Open banking and new technologies have made the marketplace lending FinTech market explode. But where will it go from here?
Nowadays consumers expect streamlined, personalised services and marketplace lending companies are cottoning on. Technology is becoming ingrained into every aspect of our lives and all these touchpoints are creating more data on us. Banks are already leveraging these information streams to improve personal finance offerings, but now lending services are coming into the crosshairs.
Marketplace lending has established itself as one of the biggest segments of the FinTech space. It comes as little surprise to see that lending technology startups continue to attract hefty amounts of capital. In 2019, a total of $12.4bn was invested globally across 279 transactions, up from the previous year where just $7.5bn was deployed across 243 deals. This is not simply a case of more companies raising rounds. In 2019, there were a lot more deals valued over $100m than previous years, showing FinTechs in the space are maturing.
With the emergence and growing use of digital services, consumers are getting used to quicker and easier processes. Gone are the days where people would expect a loan application to take weeks. Instead, they want instant gratification.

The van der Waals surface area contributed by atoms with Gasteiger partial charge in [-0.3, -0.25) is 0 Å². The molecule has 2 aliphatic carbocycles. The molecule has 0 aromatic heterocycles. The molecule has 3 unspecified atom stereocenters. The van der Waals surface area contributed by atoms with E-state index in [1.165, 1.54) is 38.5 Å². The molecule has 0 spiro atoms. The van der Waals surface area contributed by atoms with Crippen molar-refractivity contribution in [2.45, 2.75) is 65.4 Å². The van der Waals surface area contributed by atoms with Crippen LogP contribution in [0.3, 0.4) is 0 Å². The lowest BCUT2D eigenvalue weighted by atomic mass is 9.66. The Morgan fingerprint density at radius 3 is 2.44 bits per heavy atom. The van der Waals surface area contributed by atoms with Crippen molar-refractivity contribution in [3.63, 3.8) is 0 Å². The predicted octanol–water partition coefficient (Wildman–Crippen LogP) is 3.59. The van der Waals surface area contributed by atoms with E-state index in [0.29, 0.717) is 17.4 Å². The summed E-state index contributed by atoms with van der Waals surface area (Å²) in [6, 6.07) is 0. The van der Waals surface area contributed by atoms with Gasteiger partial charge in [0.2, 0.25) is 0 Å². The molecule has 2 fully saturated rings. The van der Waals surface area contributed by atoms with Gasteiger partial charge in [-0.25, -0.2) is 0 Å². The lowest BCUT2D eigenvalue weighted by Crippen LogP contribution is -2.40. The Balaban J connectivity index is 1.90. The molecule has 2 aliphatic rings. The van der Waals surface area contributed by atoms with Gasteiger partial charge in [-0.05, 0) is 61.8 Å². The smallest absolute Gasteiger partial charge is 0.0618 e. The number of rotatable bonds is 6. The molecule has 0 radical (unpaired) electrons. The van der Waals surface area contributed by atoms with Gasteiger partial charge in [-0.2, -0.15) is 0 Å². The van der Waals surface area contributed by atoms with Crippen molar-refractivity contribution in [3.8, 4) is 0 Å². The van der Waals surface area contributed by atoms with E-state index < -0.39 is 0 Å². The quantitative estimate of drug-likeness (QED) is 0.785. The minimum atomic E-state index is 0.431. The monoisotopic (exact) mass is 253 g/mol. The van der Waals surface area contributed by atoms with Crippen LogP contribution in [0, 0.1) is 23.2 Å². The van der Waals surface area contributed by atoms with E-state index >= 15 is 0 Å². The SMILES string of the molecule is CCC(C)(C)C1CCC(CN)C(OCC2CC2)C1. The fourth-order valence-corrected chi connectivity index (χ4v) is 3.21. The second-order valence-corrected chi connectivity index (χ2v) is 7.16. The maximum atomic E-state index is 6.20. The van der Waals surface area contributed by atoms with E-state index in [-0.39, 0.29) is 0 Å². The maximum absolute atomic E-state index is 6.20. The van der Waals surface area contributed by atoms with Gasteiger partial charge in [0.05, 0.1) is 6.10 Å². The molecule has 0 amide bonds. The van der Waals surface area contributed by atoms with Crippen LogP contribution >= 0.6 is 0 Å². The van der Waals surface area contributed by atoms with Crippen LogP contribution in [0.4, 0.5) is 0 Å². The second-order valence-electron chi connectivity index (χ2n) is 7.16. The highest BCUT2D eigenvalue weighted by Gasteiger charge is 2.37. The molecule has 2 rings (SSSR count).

This change in mindset has paved the way for technology like artificial intelligence and machine learning. These tools can analyse masses of information and build character profiles at a quicker rate, to give consumers a better experience. Moreover, leveraging more data and technology can help boost financial inclusion. The key to making the most of these solutions is access to as much data as possible, whether its internal or external, and the open banking regulation is pioneering this.
The push for open banking aims to make sharing data between market stakeholders more common. Â Introduced in 2018, open banking aims to provide customers with more personalised experiences and products by empowering them to share their data amongst their service providers. Itâ€™s incredibly rare for people to be in the same financial situation, so financial products should not be a one-size-fits-all. The introduction of initiatives like open banking are helping these services become much more personalised, assisting people in finding the products right for them or get previously unreachable services. Companies around the world are implementing new open banking standards or services to do just that.
â€œIncreasing access to customer data, through technology such as open banking, for example, is a positive step for the industry,â€ said Jake Ranson, chief customer officer at loan comparison platform Freedom Finance . â€œIt has also undoubtedly improved the financial inclusion of consumers without access to traditional credit lines. It is those consumers with thinner credit files or irregular incomes, such as the self-employed, people new to the UK or younger borrowers â€“ who are yet to build a comprehensive credit file â€“ who stand to gain the most.â€